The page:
Flying to Tehran early on Sunday, November 28, 1943, in a converted four-engine Avro York transport named Ascalon, Churchill—then feverish and not in his best health—confided some misgivings to his doctor, Lord Charles Moran. The Americans wanted a quick invasion of France, he said, and might throw away “shining, gleaming opportunities in the Mediterranean.” The Allied campaign in Italy was flagging and allowing the Germans to draw their breath. As for Stalin, one of Churchill’s aides had warned, “To make friends with Stalin would be equivalent to making friends with a python.” The prime minister foresaw a difficult time in Tehran.
The arrival there for the most significant and far-reaching top-level Allied talks of the war was not encouraging. Churchill’s daughter, Sarah, a section officer in the Women’s Auxiliary Air Force, described the slow ride through narrow, crowded streets to the British legation as “spine-chilling.” She said, “Anyone could have shot my father at point-blank range or just dropped a nice little grenade into our laps.” She found the ramshackle legation, guarded by 350 men of the East Kent (“Buffs”) Regiment, “cold and cheerless.” Olive Christopher, one of Churchill’s administrative aides, observed, “Tehran itself we all thought was the most filthy place. All the drains are open and run through the streets…. It took a week to get the smell of Tehran out of our clothes.”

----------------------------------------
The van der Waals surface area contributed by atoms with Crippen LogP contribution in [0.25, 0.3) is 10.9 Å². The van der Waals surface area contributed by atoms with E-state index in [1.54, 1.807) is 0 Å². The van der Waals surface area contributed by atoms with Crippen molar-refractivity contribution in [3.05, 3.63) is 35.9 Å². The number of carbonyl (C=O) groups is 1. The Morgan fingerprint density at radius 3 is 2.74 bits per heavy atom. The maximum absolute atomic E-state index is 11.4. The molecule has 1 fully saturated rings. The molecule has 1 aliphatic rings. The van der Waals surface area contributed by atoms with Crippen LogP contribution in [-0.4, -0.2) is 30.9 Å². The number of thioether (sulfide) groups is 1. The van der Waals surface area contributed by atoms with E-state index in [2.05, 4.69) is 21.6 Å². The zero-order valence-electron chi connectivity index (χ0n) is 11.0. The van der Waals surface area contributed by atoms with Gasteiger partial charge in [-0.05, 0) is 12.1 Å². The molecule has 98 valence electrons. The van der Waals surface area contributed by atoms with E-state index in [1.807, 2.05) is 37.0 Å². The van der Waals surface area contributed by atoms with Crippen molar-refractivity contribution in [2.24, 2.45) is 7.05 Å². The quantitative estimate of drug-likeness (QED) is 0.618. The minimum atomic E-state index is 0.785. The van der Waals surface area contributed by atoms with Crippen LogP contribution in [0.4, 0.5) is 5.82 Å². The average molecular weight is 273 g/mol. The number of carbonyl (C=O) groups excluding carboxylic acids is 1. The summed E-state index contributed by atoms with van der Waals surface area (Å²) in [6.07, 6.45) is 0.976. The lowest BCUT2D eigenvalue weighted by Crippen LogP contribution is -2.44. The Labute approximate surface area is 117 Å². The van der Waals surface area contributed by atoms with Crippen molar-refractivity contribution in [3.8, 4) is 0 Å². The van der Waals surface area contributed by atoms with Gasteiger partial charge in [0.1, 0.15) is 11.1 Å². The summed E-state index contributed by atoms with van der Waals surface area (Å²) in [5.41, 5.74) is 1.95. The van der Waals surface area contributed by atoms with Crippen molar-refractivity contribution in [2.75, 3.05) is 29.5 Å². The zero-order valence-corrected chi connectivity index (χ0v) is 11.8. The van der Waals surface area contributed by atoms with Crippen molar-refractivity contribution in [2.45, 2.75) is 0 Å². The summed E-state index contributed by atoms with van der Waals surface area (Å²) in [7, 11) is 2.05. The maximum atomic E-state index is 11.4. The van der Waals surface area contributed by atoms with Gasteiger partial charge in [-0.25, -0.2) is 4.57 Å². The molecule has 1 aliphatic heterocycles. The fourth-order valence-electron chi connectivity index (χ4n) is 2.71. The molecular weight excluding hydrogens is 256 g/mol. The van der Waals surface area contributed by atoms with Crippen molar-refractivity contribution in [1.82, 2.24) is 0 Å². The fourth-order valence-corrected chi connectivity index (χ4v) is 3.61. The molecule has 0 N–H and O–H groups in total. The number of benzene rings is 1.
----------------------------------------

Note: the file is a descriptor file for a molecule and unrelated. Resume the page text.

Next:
President Roosevelt landed in Tehran on the afternoon of Saturday, November 27, after a 1,300-mile flight from Cairo. He had planned to take up quarters in the American legation, but Marshal Stalin invited him to stay in the Soviet legation, across the road from the British. Shortly after the president had settled in, Stalin walked over and they chatted informally for an hour. The two heads of state were amiable, and this did not bode well for Churchill.
Products of the late 19th century, the three leaders meeting in Tehran were physically resilient and, though amateur diplomats, each unique in the political forum of his own country in the first half of the 20th century. Roosevelt and Stalin were, respectively, seven and five years younger than Churchill.
Cherubic, pugnacious, and the most scholarly of the three, the British prime minister was a parliamentary maverick, staunch imperialist, prolific writer, and the only one with combat experience and a happy marriage. He ate and drank copiously, was seldom without a Havana cigar, and never exercised. His bulldog courage and resounding oratory had inspired his people when they stood alone against the Axis powers in 1939-1941. His trademark V for victory sign became a universal symbol of freedom.